Distance (round-trip)

8 mi

Time

3 hrs

Elevation Gain

1129 ft

Season

Spring
Summer
Fall
Winter

Weather

West Fork Trail is an enchanting hike along the canyons of the tranquil Oak Creek that runs through Sedona, Arizona. You will be sure to get your feet wet, as this 8-mile round trip trail crosses the creek numerous times. From hiking along the towering canyon walls, being in a dense forest, and ultimately ending up in the canyon’s creek this trail’s landscape is constantly changing. With every turn a new picturesque site emerges and it just keeps getting better and better. Water shoes are highly recommended for this route, unless you really like taking off and putting on your boots a lot.

This is a popular trail so it’s best to get to the trailhead when the gate opens, at around 8:00 AM. You will also need to make sure to have cash handy, as there is a $9 fee to park. If the parking lot is full, you will likely see a line of cars waiting to enter. Trust me, this hike is worth the wait, so get in line. Typically, the line moves rather quickly as some people only hike a short distance and then leave.

This area where the West Fork Trail now roams used to be home to an extravagant hunting and fishing lodge. The novelist Zane Grey stayed at this lodge and was inspired to write his novel, “The Call of the Canyon.” This book was later turned into a movie, which was also filmed in Sedona.

In the late 1960s, the National Forest purchased this land so that all could enjoy the beauty it has to offer. Shorty after the purchase, a fire unfortunately destroyed most of the lodge. Today, only a few remnants can still be seen, including pieces of the old lodge and a chicken coop — all surrounded by overgrown forest and field.

The trailhead is appropriately named “The Call of the Canyon” and starts as a paved path leading toward the canyon. The lush vegetation growing about knee high attracts friendly butterflies who might flutter along the trail with you, going from bush to bush.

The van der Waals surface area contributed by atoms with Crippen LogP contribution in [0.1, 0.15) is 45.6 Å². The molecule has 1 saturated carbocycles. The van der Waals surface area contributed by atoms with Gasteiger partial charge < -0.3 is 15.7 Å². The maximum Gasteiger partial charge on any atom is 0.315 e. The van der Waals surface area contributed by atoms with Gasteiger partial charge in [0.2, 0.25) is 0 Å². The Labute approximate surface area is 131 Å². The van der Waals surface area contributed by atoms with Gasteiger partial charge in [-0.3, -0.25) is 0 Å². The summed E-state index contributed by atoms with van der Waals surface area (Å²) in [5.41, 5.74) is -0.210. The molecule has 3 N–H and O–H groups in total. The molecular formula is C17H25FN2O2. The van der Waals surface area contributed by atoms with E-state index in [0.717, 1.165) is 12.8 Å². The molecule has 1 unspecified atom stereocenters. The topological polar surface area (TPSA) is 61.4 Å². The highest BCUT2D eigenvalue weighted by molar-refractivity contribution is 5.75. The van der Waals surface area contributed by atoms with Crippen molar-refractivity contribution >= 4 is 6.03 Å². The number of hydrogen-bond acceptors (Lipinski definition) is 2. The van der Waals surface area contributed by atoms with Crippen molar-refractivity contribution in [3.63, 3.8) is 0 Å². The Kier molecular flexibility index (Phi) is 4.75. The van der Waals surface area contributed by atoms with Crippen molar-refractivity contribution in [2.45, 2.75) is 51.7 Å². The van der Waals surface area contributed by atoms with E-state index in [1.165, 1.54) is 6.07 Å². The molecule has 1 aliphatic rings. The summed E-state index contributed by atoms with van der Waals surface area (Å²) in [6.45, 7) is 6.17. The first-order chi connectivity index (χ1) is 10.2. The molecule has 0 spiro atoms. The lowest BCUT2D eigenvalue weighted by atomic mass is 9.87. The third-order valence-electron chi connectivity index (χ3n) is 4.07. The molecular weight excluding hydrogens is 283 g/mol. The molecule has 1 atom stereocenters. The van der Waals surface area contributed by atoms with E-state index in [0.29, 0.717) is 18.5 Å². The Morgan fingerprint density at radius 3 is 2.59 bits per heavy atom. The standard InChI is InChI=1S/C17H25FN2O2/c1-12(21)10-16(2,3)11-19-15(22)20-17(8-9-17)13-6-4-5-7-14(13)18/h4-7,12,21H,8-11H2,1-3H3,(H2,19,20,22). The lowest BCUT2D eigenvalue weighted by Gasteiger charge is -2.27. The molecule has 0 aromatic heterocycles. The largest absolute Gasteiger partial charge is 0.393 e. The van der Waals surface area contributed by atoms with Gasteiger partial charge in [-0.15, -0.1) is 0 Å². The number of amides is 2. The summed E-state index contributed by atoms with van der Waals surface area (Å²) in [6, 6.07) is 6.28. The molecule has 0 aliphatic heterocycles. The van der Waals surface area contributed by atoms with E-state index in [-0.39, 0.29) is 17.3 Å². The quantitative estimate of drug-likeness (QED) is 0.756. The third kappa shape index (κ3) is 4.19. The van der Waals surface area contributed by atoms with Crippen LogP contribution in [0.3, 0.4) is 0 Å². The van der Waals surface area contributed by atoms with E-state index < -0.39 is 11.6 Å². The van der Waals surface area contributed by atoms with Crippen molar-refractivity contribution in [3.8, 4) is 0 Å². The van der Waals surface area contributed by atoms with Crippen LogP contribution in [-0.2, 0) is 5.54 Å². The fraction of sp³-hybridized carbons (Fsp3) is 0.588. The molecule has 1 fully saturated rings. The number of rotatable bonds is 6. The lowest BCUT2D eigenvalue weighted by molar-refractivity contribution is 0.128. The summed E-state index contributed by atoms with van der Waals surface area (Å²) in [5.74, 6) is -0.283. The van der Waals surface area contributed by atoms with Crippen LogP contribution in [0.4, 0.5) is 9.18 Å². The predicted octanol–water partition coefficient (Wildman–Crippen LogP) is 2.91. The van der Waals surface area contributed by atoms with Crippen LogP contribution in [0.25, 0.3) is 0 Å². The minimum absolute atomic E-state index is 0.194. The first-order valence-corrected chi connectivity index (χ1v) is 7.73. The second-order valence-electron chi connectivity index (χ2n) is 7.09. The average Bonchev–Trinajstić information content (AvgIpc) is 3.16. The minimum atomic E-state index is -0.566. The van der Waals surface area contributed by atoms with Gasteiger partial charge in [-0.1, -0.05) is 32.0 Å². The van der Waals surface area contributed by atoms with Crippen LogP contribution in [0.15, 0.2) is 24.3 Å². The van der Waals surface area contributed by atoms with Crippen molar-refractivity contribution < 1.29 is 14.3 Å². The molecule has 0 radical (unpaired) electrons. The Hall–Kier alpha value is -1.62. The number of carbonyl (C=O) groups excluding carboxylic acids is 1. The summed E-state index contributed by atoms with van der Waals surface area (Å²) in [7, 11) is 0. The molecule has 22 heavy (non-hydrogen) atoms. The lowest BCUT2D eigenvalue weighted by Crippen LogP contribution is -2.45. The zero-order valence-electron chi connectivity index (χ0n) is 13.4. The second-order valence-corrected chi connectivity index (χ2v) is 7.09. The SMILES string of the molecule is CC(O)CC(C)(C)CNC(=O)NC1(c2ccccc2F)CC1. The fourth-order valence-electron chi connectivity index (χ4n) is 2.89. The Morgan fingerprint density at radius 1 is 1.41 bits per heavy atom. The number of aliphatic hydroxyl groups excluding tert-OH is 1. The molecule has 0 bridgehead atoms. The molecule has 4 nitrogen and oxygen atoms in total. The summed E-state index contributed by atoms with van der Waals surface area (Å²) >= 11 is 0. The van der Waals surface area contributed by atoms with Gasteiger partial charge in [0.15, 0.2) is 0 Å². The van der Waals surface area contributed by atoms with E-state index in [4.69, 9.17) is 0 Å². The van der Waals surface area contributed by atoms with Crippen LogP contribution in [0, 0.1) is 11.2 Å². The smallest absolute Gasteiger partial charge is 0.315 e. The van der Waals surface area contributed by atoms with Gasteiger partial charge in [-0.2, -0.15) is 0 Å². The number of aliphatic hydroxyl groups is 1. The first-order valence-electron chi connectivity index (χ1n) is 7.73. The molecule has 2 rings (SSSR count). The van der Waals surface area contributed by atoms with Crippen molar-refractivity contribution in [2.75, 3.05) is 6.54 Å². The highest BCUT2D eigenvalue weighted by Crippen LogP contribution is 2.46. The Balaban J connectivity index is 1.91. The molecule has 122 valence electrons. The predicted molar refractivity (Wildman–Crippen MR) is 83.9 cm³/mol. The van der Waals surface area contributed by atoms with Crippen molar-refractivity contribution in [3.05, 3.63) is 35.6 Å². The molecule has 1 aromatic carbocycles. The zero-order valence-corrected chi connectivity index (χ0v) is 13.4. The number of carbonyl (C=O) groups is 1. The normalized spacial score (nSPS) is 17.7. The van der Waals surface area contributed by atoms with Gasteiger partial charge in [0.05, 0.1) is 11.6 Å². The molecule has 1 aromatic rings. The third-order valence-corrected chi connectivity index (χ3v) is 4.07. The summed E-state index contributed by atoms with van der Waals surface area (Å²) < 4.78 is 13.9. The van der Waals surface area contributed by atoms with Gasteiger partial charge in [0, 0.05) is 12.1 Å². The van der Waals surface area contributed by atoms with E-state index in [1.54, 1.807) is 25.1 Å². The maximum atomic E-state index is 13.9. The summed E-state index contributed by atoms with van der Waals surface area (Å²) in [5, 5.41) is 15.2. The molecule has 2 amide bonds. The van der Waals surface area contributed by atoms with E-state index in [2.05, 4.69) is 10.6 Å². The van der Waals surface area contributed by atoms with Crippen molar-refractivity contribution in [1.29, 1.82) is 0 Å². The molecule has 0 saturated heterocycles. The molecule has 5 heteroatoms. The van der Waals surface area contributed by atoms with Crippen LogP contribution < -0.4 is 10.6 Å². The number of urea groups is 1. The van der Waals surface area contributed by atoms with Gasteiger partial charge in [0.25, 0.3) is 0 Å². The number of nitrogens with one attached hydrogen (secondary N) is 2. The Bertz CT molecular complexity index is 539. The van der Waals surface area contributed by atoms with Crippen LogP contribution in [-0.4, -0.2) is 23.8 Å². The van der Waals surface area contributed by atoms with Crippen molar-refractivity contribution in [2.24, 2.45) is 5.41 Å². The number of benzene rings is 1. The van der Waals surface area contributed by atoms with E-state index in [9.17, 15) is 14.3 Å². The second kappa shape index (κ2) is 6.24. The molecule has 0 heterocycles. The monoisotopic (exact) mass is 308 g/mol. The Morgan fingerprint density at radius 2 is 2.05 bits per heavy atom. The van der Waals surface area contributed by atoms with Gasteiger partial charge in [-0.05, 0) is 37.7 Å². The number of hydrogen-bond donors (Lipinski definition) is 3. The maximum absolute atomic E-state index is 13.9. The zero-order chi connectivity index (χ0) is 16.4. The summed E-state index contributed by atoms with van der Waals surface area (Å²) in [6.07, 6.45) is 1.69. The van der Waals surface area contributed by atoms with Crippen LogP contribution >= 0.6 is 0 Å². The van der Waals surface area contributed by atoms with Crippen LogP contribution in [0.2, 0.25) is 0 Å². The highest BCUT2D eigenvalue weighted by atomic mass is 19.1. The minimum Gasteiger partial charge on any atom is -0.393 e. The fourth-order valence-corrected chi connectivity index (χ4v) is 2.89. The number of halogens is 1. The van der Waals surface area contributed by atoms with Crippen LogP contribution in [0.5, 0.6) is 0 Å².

You will come to a bridge where you get your first view of Oak Creek. Once past this bridge, the trail becomes a sandy dirt path.

As the trail veers towards the mouth of the canyon, Oak Creek will appear on your left-hand side. With the huge canyon walls emerging up from the creek, this area feels secluded and guarded from everyday city life.

As you come to the numerous creek crossing areas, the water is typically about ankle deep. At times there will be rocks and logs placed in the water to walk onto as you are crossing, and at other times you will need to walk directly into the water, so definitely be prepared to get your feet wet! For this reason, I wore hiking sandals and was really happy I did.

The trail moves into areas surrounded by dense pine trees which provide some nice shade over the trail, and moves the hike into yet another change of character. It’s easy to feel like you’re walking through some sort fo enchanted forest here:

While this trail is popular, there are definitely moments where you will not come across another hiker for a while. Due to the distance of the trail, not all hikers trek all the way to the end, so the farther you go the less populated it becomes. This trail also has so many scenic spots that it’s common to see people just chilling in their own little areas of the creek or hanging around in hammocks. You’ll probably agree it’s not too bad of a place to kick up your feet for a while.

The path remains relatively flat and sandy. Toward the end, there will be areas where you will be on a slight incline walking along the rocks, but nothing too challenging. A sign marks the end of the maintained trail.

Continue past the sign and you will reach an area where the trail goes right into the creek.

This is a great area to take a break and get into the water. The water is deeper in this area going up to your knees. After hiking your way here, the cold water refreshes and re-energizes your legs. Even hikers who had no intention of going more that ankle deep in the water usually can’t help but take their shoes off to walk in the creek for a little refreshment.

From here you can turn around and head back or you can continue further if you’re in the mood to explore. If you are backpacking this trail, you will need to hike another 2 miles on this unmaintained portion until you are able to set up camp.

Desert dweller always in search of new hiking adventures.





Camping

Dog-Friendly

Shade

Water Features

Trail Map

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